Everyone has something to say on the marijuana issue, it's just that not everyone has said it yet.
For the life of me I can't understand the rush to legalize marijuana in our state, as Ballot Measure 2 would do. It reminds me of the herd mentality of the lemmings stampeding off the cliff with little thought to the consequences.
The fact that Colorado and Washington state have recently legalized marijuana should give us pause to consider the impacts. We should wait and see how both the Colorado and Washington efforts unfold. There is no incentive to be among the first.
Should the proposal become law, would it be beneficial to our citizenry, our youths and the quality of life? What will be the impact on rural Alaskans? These are just a few of the many unanswered questions before Alaskans as we prepare to vote.
Why is the effort being initiated in Alaska? It is simply because Alaska is a cheap place to run an initiative campaign. It also has a very young population. Children and teens are especially vulnerable to potential harm from long-term pot use, and this experiment is not worth risking their futures.
Where is the Outside money coming from in support of this ballot initiative? The Marijuana Policy Project of Washington, D.C., and the Drug Policy Alliance of New York have supplied the bulk of the funding. Don't be fooled -- this is big business.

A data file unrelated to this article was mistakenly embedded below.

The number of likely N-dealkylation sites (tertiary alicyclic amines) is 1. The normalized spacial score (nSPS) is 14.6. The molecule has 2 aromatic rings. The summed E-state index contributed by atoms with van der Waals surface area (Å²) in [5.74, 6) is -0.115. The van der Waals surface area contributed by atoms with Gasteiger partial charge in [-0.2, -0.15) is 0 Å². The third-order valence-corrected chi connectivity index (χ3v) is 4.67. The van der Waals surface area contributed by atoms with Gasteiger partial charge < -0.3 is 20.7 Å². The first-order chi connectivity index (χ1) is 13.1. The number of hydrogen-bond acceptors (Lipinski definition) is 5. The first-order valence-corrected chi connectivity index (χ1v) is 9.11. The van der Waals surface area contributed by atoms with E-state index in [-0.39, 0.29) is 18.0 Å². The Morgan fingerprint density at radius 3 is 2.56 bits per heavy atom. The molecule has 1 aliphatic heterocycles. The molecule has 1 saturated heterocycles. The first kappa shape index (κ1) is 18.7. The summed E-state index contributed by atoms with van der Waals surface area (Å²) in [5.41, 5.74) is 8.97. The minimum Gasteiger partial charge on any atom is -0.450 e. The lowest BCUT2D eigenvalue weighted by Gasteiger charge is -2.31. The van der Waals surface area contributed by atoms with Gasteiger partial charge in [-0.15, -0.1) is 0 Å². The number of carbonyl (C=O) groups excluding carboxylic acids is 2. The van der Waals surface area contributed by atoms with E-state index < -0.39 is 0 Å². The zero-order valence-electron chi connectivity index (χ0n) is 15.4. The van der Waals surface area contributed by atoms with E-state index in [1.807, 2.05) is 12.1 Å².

I believe the ballot process is flawed. If enough money can be raised outside the state to hire people to gather signatures, any issue can get on the ballot. The process circumvents the responsibility of legislators. Had the issue originated in our state Legislature, it would have failed overwhelmingly because every legislator would have to vote on the issue. The ballot initiative process allows any elected official to simply take a walk and avoid being held accountable. This is simply wrong. Alaskans need to know from each of their elected representatives, from the Legislature to the governor and the federal delegation, whether they support or oppose this important ballot measure. They need to respond with a simple yes or no answer.
If Ballot Measure 2 passes, it would establish a dual system. It would be unlawful to buy or sell marijuana under federal law but permissible under state law. Such an inconsistency has the federal government telling us one thing and the state government telling us another. Further, the enforcement of contradictory marijuana regulations would be very difficult for those in law enforcement. I would urge all Alaskans to read the statement from the Alaska Peace Officers Association, which details the difficulties associated with maintaining law and order.
It would also make hiring Alaskans for jobs that require drug screening more difficult, and may complicate insurance payouts if an accident happens. Jim Jansen of Lynden Transport and Alaska Marine Lines indicated to me that his businesses require zero tolerance, and he sees legalization as a major headache.
Our opponents believe that with access to Outside funds they can buy our votes on Ballot Meaure 2. Let's tell them that Alaska's quality of life is not for sale. We have defeated this issue once and we can do it again. Big Marijuana, Big Mistake for Alaska.
Frank Murkowski, a Republican, represented Alaska for four terms in the U.S. Senate and served one term as governor.
The views expressed here are the writer's own and are not necessarily endorsed by Alaska Dispatch News, which welcomes a broad range of viewpoints. To submit a piece for consideration, email commentary(at)alaskadispatch.com.